He said he had been told appointing him would be difficult because he was in a civil partnership, although celibate, in line with Church of England teaching.
The Church in Wales does not require gay clergy to be celibate.
In 2003 he was nominated as Bishop of Reading but then asked to withdraw by the Archbishop of Canterbury.
"The Anglican Church in Scotland has already voted to go all the way - they marry gay couples without a difference," he said.
"In Wales, only a blessing will be available, so the inequality between gay couples and straight couples will remain."
In 2019, the church elected Cherry Vann, who was in a civil partnership, as Bishop of Monmouth.
The position around the UK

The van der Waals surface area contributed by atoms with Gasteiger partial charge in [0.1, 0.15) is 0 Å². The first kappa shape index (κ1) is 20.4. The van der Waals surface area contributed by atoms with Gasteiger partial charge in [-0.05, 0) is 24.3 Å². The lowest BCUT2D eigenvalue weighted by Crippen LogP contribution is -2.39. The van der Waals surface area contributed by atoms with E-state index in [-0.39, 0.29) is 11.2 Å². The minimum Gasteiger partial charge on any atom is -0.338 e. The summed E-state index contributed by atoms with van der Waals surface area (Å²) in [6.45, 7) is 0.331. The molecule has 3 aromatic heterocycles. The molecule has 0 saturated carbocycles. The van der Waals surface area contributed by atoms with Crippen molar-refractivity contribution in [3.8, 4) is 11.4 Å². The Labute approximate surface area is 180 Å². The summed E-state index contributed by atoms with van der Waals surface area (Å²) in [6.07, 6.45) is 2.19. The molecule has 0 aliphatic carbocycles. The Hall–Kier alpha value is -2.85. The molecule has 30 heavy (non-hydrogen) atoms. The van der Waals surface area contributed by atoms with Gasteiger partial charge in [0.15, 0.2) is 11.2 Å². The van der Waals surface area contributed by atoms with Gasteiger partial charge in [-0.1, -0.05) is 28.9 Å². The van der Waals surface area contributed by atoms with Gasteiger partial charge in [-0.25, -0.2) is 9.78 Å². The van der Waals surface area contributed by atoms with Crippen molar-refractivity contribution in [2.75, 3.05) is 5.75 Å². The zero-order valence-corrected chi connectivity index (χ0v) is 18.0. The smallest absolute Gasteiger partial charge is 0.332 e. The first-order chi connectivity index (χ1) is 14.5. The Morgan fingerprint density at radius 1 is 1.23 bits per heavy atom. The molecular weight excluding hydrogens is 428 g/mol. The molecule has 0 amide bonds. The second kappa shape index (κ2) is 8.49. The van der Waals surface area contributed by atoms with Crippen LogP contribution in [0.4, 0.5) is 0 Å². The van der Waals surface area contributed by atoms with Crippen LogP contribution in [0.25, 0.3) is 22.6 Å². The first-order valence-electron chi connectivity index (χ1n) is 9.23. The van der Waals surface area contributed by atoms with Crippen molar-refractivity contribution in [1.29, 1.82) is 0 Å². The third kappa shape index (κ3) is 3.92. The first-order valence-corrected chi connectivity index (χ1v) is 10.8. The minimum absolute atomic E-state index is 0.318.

The Church of England does not currently recognise same-sex marriages, forbids clergy to bless same-sex unions and only allows celibate gay and lesbian clergy to minister.
The Scottish Episcopal Church voted to allow gay couples to marry in church in 2017, making it the first major Christian church in the UK to allow same-sex marriages.
According to the website of the Church of Scotland, it does not currently allow gay marriage.
The first same-sex religious wedding in Northern Ireland took place in December after changes in the law were introduced by the Northern Ireland Office.
The Reverend Josh Maynard, of Angle Peninsula Churches in Pembrokeshire, sits on the Church's governing body but was unable to attend the meeting.
Were he able to attend, he would have voted against the proposals.